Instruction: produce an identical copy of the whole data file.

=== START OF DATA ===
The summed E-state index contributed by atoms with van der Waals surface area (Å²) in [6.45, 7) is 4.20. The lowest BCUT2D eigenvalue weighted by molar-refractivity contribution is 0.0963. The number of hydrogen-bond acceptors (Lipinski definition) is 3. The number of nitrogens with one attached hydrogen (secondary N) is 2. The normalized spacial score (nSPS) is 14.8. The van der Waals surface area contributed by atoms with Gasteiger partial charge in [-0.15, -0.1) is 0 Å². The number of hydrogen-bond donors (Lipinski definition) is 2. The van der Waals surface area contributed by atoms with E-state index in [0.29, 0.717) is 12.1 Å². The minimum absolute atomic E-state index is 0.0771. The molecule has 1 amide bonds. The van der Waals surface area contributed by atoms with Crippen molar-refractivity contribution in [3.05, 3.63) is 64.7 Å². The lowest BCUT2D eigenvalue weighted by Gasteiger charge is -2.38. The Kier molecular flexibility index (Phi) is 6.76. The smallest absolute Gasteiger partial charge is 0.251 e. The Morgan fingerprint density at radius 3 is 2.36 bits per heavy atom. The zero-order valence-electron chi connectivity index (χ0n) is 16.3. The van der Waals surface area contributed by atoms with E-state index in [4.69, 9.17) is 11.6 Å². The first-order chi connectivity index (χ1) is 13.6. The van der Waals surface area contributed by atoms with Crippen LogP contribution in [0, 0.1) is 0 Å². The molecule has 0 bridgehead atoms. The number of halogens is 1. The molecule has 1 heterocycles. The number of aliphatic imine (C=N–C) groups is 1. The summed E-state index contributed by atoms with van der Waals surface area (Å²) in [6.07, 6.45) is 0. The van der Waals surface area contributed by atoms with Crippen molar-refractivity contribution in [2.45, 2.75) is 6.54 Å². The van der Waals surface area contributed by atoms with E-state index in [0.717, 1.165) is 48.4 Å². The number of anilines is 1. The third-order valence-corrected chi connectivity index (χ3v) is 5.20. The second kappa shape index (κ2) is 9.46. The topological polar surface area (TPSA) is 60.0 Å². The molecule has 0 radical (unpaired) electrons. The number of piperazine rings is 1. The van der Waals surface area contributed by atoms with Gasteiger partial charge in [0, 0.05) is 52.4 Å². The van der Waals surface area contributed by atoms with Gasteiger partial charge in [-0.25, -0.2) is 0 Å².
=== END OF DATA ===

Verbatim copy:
The summed E-state index contributed by atoms with van der Waals surface area (Å²) in [6.45, 7) is 4.20. The lowest BCUT2D eigenvalue weighted by molar-refractivity contribution is 0.0963. The number of hydrogen-bond acceptors (Lipinski definition) is 3. The number of nitrogens with one attached hydrogen (secondary N) is 2. The normalized spacial score (nSPS) is 14.8. The van der Waals surface area contributed by atoms with Gasteiger partial charge in [-0.15, -0.1) is 0 Å². The number of hydrogen-bond donors (Lipinski definition) is 2. The van der Waals surface area contributed by atoms with E-state index in [0.29, 0.717) is 12.1 Å². The minimum absolute atomic E-state index is 0.0771. The molecule has 1 amide bonds. The van der Waals surface area contributed by atoms with Crippen molar-refractivity contribution in [3.05, 3.63) is 64.7 Å². The lowest BCUT2D eigenvalue weighted by Gasteiger charge is -2.38. The Kier molecular flexibility index (Phi) is 6.76. The smallest absolute Gasteiger partial charge is 0.251 e. The Morgan fingerprint density at radius 3 is 2.36 bits per heavy atom. The zero-order valence-electron chi connectivity index (χ0n) is 16.3. The van der Waals surface area contributed by atoms with E-state index in [4.69, 9.17) is 11.6 Å². The first-order chi connectivity index (χ1) is 13.6. The van der Waals surface area contributed by atoms with Crippen LogP contribution in [0, 0.1) is 0 Å². The molecule has 0 bridgehead atoms. The number of halogens is 1. The molecule has 1 heterocycles. The number of aliphatic imine (C=N–C) groups is 1. The summed E-state index contributed by atoms with van der Waals surface area (Å²) in [6.07, 6.45) is 0. The van der Waals surface area contributed by atoms with Crippen molar-refractivity contribution in [2.45, 2.75) is 6.54 Å². The van der Waals surface area contributed by atoms with E-state index in [0.717, 1.165) is 48.4 Å². The number of anilines is 1. The third-order valence-corrected chi connectivity index (χ3v) is 5.20. The second kappa shape index (κ2) is 9.46. The topological polar surface area (TPSA) is 60.0 Å². The molecule has 0 radical (unpaired) electrons. The number of piperazine rings is 1. The van der Waals surface area contributed by atoms with Gasteiger partial charge in [0, 0.05) is 52.4 Å². The van der Waals surface area contributed by atoms with Gasteiger partial charge in [-0.25, -0.2) is 0 Å².